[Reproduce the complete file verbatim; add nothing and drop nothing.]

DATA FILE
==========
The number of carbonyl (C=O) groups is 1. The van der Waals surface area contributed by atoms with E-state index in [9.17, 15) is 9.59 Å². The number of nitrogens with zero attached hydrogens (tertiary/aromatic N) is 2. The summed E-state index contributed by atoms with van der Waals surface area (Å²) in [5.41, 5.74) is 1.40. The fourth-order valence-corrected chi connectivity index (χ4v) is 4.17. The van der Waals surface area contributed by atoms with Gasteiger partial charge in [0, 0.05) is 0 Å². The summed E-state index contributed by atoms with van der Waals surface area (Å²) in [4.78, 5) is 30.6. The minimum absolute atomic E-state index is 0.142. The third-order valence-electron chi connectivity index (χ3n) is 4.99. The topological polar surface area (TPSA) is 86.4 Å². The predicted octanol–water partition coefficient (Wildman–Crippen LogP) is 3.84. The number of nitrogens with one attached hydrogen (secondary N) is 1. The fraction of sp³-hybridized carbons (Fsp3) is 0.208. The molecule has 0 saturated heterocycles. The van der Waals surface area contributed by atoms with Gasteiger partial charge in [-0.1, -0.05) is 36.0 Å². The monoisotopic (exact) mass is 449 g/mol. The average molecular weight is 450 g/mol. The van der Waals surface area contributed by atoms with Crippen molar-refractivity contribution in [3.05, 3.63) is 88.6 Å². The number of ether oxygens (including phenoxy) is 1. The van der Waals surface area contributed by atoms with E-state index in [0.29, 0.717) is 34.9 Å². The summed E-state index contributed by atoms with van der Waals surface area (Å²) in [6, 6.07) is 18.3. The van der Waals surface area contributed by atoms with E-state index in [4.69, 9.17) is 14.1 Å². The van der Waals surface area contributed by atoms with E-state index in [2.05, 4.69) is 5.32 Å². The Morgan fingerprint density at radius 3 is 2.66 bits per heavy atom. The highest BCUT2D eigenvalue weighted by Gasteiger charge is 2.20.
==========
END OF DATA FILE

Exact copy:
The number of carbonyl (C=O) groups is 1. The van der Waals surface area contributed by atoms with E-state index in [9.17, 15) is 9.59 Å². The number of nitrogens with zero attached hydrogens (tertiary/aromatic N) is 2. The summed E-state index contributed by atoms with van der Waals surface area (Å²) in [5.41, 5.74) is 1.40. The fourth-order valence-corrected chi connectivity index (χ4v) is 4.17. The van der Waals surface area contributed by atoms with Gasteiger partial charge in [0, 0.05) is 0 Å². The summed E-state index contributed by atoms with van der Waals surface area (Å²) in [4.78, 5) is 30.6. The minimum absolute atomic E-state index is 0.142. The third-order valence-electron chi connectivity index (χ3n) is 4.99. The topological polar surface area (TPSA) is 86.4 Å². The predicted octanol–water partition coefficient (Wildman–Crippen LogP) is 3.84. The number of nitrogens with one attached hydrogen (secondary N) is 1. The fraction of sp³-hybridized carbons (Fsp3) is 0.208. The molecule has 0 saturated heterocycles. The van der Waals surface area contributed by atoms with Gasteiger partial charge in [-0.1, -0.05) is 36.0 Å². The monoisotopic (exact) mass is 449 g/mol. The average molecular weight is 450 g/mol. The van der Waals surface area contributed by atoms with Crippen molar-refractivity contribution in [3.05, 3.63) is 88.6 Å². The number of ether oxygens (including phenoxy) is 1. The van der Waals surface area contributed by atoms with E-state index in [0.29, 0.717) is 34.9 Å². The summed E-state index contributed by atoms with van der Waals surface area (Å²) in [6, 6.07) is 18.3. The van der Waals surface area contributed by atoms with E-state index in [4.69, 9.17) is 14.1 Å². The van der Waals surface area contributed by atoms with E-state index in [2.05, 4.69) is 5.32 Å². The Morgan fingerprint density at radius 3 is 2.66 bits per heavy atom. The highest BCUT2D eigenvalue weighted by Gasteiger charge is 2.20.